All Britons have been urged by the Government to leave the Libyan city of Benghazi in response to a "specific and imminent threat" against westerners.
The Foreign Office has been advising against travel to most of the country since last September, but has now stepped up its warning.
A spokesman said: "We are now aware of a specific and imminent threat to westerners in Benghazi, and urge any British nationals who remain there against our advice to leave immediately.
"We have updated our travel advice to reflect this. The British Embassy in Tripoli has been in contact with British nationals for whom we have contact details to alert them to the advice."
The Foreign Office spokesman said: "We cannot comment further on the nature of the threat at this time."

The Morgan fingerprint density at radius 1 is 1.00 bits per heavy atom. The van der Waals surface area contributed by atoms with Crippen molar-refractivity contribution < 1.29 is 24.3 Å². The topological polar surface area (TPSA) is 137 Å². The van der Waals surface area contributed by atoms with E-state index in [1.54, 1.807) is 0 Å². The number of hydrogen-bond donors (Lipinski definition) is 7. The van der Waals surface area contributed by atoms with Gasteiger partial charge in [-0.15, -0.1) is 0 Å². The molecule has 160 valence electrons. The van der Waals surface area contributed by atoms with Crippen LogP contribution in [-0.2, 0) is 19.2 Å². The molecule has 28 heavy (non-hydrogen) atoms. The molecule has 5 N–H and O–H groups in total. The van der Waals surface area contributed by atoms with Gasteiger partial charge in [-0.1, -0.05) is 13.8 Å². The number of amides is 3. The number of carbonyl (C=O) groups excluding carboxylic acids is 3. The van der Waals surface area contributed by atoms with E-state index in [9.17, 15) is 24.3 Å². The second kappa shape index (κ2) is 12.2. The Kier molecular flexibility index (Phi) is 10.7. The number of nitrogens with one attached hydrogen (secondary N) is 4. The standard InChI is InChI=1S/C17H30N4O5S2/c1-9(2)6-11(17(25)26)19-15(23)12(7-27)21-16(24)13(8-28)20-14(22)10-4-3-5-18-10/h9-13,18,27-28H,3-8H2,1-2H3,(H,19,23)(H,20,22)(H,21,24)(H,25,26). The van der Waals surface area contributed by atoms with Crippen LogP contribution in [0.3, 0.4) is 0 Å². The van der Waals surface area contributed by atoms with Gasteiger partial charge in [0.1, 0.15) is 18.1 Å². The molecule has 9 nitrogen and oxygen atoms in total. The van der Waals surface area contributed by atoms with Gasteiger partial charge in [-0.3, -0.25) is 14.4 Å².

The Government has been advising against all travel to much of Libya, and all but essential travel to Tripoli and a handful of other towns.
The dangers in the wake of Muammar Gaddafi's overthrow are said to include "indiscriminate" terrorist attacks against foreign travellers and kidnapping.
The French military action in Mali, which has received British logistical support, has also raised the threat of retaliatory strikes on westerners.
Benghazi was the stronghold of the Western-backed revolt that eventually ended Gaddafi's hold on power in Libya.
However, Britain has not had any diplomatic presence in the city since an attack on the US mission last September that killed American ambassador Chris Stevens and three of his colleagues.